Very nice find! First thing I noticed is the 1914-1917 CdeG. Didn't most of the Americans who won this medal receive the 1914-1918 version, especially if the action was in 1918? This is the first time I've seen the 14-17 medal in a US grouping. Can you or someone explain to me the criteria and award of this French award?
That one puzzled me too, Gary. Maybe someone else can answer. I have no doubt that the medal is his, as the group is literally out of the woodwork (or wood shed). The seller began her conversation with me with "I found these medals in a shed, what are they?" so I'm 99.99% sure nothing has been added to the group.
BTW, I found the following in Maryland Military Men 1917-1918
, courtesy of ancestry.com:
Name: Philip Hearn Williamson
Address: Oksley Road, Mt. Washington, Baltimore Co.
Birth Place: Baltimore, Md.
Birth Date: 05 Oct 1886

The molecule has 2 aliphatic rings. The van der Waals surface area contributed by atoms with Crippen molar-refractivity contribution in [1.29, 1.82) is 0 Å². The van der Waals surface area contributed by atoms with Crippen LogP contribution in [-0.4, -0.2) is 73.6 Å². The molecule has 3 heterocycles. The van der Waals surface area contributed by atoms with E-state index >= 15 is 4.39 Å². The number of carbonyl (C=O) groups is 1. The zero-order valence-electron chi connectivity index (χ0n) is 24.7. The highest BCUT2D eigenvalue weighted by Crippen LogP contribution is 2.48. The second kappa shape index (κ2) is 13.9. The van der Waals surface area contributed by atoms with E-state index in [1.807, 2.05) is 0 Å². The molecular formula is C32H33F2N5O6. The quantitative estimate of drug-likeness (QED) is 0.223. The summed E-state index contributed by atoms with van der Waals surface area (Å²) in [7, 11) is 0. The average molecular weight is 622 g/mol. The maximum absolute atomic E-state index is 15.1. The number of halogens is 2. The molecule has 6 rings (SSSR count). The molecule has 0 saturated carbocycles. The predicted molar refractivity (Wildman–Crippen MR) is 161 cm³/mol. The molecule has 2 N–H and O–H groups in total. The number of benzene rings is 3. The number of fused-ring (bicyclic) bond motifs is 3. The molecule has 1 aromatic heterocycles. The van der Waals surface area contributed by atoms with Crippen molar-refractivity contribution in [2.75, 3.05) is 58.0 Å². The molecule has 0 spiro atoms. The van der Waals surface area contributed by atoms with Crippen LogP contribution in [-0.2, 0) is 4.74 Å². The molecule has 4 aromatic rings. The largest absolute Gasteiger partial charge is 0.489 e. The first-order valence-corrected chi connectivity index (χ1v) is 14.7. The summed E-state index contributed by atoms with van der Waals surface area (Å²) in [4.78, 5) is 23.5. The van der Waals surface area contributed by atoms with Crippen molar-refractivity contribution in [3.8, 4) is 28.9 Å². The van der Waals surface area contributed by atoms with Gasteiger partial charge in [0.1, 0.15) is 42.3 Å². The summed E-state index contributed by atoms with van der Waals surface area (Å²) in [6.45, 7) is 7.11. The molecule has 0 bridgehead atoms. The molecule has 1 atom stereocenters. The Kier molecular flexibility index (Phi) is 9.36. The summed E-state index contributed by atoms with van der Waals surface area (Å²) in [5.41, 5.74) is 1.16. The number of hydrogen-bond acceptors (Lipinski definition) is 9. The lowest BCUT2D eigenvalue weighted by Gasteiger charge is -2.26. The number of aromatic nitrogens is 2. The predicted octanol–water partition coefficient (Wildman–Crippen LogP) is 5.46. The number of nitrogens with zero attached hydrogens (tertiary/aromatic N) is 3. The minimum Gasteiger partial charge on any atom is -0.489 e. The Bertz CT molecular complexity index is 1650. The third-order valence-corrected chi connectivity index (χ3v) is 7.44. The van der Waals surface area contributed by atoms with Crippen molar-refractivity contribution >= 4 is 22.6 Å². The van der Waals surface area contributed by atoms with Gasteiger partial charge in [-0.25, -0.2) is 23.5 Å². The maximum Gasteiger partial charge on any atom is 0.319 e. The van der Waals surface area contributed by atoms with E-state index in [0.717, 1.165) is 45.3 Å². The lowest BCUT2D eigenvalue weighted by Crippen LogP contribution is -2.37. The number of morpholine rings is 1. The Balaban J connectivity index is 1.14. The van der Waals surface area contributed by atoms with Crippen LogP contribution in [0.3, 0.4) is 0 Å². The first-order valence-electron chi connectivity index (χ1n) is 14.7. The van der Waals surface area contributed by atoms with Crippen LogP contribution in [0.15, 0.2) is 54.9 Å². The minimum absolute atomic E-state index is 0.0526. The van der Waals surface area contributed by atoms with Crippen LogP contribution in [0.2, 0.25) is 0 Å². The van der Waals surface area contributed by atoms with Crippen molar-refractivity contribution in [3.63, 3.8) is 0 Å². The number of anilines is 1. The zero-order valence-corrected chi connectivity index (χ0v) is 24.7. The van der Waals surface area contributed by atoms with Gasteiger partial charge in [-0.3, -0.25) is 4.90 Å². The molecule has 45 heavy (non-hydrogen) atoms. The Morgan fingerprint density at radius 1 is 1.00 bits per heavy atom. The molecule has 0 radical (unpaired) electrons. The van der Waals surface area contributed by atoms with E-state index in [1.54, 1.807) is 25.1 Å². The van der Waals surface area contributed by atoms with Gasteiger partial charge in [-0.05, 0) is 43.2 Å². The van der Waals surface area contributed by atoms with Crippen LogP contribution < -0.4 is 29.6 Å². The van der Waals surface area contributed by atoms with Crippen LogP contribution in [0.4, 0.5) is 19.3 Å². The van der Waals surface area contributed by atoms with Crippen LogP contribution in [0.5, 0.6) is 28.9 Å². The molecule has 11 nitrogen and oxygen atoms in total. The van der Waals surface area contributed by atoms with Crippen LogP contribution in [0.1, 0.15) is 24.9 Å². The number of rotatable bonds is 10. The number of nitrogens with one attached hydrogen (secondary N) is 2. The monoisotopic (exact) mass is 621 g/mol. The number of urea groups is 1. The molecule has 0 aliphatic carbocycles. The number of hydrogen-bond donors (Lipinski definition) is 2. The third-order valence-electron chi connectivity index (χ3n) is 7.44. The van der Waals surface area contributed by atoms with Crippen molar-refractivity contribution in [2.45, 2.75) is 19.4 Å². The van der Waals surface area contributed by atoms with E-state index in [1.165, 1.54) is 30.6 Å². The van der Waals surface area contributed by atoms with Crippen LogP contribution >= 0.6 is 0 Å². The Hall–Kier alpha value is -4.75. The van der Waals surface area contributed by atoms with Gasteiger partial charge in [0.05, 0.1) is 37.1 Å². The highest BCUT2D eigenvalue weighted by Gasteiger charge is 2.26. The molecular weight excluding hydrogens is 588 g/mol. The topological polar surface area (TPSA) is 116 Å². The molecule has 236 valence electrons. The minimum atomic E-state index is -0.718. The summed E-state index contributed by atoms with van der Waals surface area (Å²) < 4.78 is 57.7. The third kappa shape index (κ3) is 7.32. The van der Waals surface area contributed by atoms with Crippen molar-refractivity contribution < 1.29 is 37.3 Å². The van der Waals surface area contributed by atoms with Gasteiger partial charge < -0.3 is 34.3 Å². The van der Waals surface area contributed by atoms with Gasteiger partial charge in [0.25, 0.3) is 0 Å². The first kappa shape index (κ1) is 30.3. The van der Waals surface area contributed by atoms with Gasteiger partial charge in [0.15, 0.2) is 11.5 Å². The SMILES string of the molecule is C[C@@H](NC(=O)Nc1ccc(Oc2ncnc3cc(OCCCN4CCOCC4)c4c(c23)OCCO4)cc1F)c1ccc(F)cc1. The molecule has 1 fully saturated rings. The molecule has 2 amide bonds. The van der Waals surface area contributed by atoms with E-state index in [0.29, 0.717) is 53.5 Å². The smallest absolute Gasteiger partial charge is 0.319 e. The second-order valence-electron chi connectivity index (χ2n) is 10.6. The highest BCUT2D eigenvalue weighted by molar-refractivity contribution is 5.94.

Comment: ORC 11/27/17 1 lt Inf, (Ft Myer Va.); 313 MG Bn; 3 A-A MG Bn 1/24/18; Co A 1 A-A MG Bn 4/10/18; Patient at Hosp AEF 9/26/18; Patient at Embark Hosp Newport News Va.; Patient at Walter Reed Gen Hosp D.C., Still in service 1/1/20, Overseas 4/30/18 to 11/9/18, St Mihiel; Def Sector (Lorraine), Wounded severely 9/26/18, Distinguished Service Cross Near Thiaucourt, France, Sept. 10-26, 1918. He displayed extreme coolness and courage while conducting the advance of company in the sector near Thiaucourt. He visited daily under heavy shellfire his gun positions and made daily reconnaissances of the lines. When wounded, he refused to be taken to the hospital until he had superintended the removal of his men to a place of safety, French Croix de Guerre (Gilt Star) He displayed the greatest courage and bravery under continuous bombardment and enemy gas attacks in the Thiaucourt sector from September 10-26, 1918. On September 12, although wounded by a shell, he advanced with his company very closely behind the infantry. He showed fine judgment in the choice of emplacements for his pieces. By his example and contempt for danger under trying conditions he sustained the morale and the ardor of his men. Wounded on the night of September 26, 1918, during a violent artillery bombardment, he refused to go to the hospital until he had given the necessary orders